Specs: Quadro P1000 (compatible with driver version 440.100, attempting to get version 450.57) kernel: 5.7.11-050711-generic Ubuntu 20.04 focal fossa

Key problem: I've been unable to determine if I can actually get the newest gcc version on ubuntu 20.04. (currently have found 10.1 experimental), the newest I can seem to find is 9.3.0 (but newer versions are available on other platforms). currently I am unable to compile the drivers correctly (Nvidia's run scripts with dkms), and I am getting very nasty warning messages on startup and shutdown (they're long, and unrelated/unecessary if I can get this to work).

The installation script it advises me to check says that the driver was compiled with version 10.2.0. it seemed to me that I could not download (or at least couldn't find) the correct version for ubuntu, I thought I could downgrade, but got the same error message.

I currently have 9.3.0 and 10.1 installed, I'm somewhere between a beginner and an intermediate, but I've relied heavily on apt to obtain my packages, and am not sure (without a provided address for wget) how to install the package otherwise (at the time of writing, I am currently stuck with the command line).

I could force it to ignore the versions, but I'm already getting ACPI errors (unhandled region) and DC state mismatches, which suggests to me that I've done something very wrong, and I (hope) that this is it.

I know I'm almost certainly omitting necessary information, but I'll update it as necessary.

I'm aware that I can use apt to install the Nvidia drivers, but I have done so twice and had the second screen stop working, so I would like to use the Nvidia run file so that I don't have to deal with it again.

  • Where are you getting the Nvidia-450 driver from? It is available from the graphics-drivers ppa, and that may avoid problems with drivers from other sources.
    – ubfan1
    Jul 30, 2020 at 21:39
  • I've had issues with using that.. I actually downloaded the reccomended driver from the Nvidia website (they provide a bash script). 450 isn't available from the ppa repository (but 440 is). Jul 31, 2020 at 22:20
  • As of 7/16/2020 450 is on the ppa, 450.57-0ubuntu0~ See askubuntu.com/questions/1263383/…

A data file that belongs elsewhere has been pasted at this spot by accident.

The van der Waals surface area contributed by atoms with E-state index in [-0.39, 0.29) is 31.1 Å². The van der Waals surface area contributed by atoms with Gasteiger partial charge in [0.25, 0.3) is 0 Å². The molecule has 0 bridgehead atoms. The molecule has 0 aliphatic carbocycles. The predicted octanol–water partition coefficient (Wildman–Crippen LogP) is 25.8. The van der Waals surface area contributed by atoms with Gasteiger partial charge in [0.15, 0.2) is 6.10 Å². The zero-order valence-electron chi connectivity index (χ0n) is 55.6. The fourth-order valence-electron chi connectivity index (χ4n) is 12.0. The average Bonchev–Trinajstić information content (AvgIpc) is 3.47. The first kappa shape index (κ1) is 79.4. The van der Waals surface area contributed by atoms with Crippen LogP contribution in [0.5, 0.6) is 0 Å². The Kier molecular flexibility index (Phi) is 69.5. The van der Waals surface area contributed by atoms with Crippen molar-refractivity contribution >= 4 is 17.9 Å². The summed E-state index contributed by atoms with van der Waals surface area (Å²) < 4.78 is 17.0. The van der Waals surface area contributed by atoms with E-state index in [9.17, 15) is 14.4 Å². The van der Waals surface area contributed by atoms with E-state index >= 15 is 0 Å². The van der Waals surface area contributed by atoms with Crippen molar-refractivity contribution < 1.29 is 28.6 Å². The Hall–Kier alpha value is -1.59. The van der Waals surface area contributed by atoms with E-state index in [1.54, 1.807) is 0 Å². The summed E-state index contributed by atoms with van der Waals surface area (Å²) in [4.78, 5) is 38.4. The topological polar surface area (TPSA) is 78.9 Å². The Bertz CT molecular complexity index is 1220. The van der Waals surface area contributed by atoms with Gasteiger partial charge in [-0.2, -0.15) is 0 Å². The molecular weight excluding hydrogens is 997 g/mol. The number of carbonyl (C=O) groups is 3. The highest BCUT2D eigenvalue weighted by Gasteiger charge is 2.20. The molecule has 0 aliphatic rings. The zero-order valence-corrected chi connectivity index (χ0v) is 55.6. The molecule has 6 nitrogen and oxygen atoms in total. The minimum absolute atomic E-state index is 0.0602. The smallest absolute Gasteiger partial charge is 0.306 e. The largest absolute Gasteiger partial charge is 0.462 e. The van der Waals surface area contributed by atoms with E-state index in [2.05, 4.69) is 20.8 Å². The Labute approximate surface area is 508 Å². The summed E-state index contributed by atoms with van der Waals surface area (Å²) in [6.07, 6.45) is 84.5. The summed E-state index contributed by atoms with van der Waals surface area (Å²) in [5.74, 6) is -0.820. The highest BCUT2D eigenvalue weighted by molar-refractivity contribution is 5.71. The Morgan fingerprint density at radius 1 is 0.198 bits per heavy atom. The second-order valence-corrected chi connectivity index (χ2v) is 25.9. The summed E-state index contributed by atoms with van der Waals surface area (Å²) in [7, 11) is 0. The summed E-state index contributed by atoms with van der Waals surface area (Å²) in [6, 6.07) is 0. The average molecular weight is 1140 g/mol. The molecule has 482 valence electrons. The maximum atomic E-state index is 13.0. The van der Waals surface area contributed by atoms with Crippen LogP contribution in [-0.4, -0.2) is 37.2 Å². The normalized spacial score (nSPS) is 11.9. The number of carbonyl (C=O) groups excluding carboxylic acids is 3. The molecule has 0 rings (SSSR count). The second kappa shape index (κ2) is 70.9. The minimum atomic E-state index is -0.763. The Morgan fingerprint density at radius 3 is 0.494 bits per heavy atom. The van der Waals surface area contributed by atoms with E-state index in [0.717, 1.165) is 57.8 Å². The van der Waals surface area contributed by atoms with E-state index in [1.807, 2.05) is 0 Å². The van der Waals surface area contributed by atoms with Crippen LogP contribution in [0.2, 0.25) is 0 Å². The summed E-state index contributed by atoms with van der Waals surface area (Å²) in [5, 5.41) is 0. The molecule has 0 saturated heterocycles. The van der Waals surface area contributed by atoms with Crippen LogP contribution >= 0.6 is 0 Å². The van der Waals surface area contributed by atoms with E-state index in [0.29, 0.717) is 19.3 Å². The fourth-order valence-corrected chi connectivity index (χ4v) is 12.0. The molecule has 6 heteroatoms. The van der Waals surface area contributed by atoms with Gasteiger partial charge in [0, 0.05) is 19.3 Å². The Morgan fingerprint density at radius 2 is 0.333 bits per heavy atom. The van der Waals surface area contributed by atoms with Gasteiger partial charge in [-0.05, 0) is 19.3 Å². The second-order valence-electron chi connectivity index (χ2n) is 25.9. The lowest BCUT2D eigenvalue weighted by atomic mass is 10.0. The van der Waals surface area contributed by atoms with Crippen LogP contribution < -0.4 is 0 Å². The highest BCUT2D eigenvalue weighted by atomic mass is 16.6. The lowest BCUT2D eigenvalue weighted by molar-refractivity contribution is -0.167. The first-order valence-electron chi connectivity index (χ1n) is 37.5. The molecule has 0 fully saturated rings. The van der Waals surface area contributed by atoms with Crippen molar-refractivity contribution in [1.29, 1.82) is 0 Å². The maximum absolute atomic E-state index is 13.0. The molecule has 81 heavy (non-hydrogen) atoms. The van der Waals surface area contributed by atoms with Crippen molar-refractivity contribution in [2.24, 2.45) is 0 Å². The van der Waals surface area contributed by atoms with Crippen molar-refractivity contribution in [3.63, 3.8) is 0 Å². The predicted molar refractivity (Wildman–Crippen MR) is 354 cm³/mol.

– ubfan1
    Jul 31, 2020 at 23:43

1 Answer 1


If you see *1 in my post it refers to notes that describe in further detail

  1. You can get gcc10.2 from here https://bigsearcher.com/mirrors/gcc/releases/gcc-10.2.0/
  2. Save it to home
  3. Enter terminal and untar the zipped folder; you will probably need to sudo
  4. cd into the new folder; it should be called gcc-10.2.0

Enter these terminal commands in that folder

  1. contrib/download_prerequisites
  2. cd ~

Enter these terminal commands from home

  1. mkdir build && cd build


  • Here you need to decide where you want it to install. I will refer to /usr/local/bin because it's already in the PATH
  1. ../gcc-10.2.0/configure -v --build=x86_64-linux-gnu --host=x86_64-linux-gnu --target=x86_64-linux-gnu --prefix=/usr/local/bin/gcc-10.2.0 --enable-checking=release --enable-languages=c,c++,fortran --disable-multilib --program-suffix=-10.2


  • Replace x with the number of cpu cores you have*1. This will take a while depending on how fast your computer is.
  1. make -j x


  • Once that all completes enter this command in the terminal which wont take long.
  1. sudo make install-strip


Now you must change the default gcc version so you are using the right version to install the NVIDIA driver.

  1. sudo update-alternatives --install /usr/bin/gcc gcc /usr/local/bin/gcc-10.2.0/bin/gcc-10.2 70 --slave /usr/bin/g++ g++ /usr/local/bin/gcc-10.2.0/bin/g++-10.2
  • Replace my paths with wherever you installed it and remember to use the executable in the bin folder of the gcc-10.2.0 folder.


  • Enter this terminal command and choose gcc-10.2
  1. sudo update-alternatives --config gcc


  • After that check your gcc version to clarify
  1. gcc --version
  • It should say 10.2

Where I got my information

*1. I changed this from the guide in the link who says: "you typically want to pass twice the number of your computer cores to the make command in order to speed up the build" I assume he is talking about threads in which case not all cpus have multithreading.

  • Just out of curiosity, will this pose problems when I reboot the machine? If I build a kernel module with this version of the gcc, will I have to stick with that version (possibly causing errors if other parts are compiled with a lower version? Aug 2, 2020 at 0:04
  • If you are meaning your nvidia driver, I downgraded succesfully to 440 with no problem. Can you be more specific?
    – Aplleroar
    Aug 3, 2020 at 12:12
  • I was concerned that changing my default gcc problem would case problems with the complication of other packages, though this may not be the case Aug 4, 2020 at 13:36

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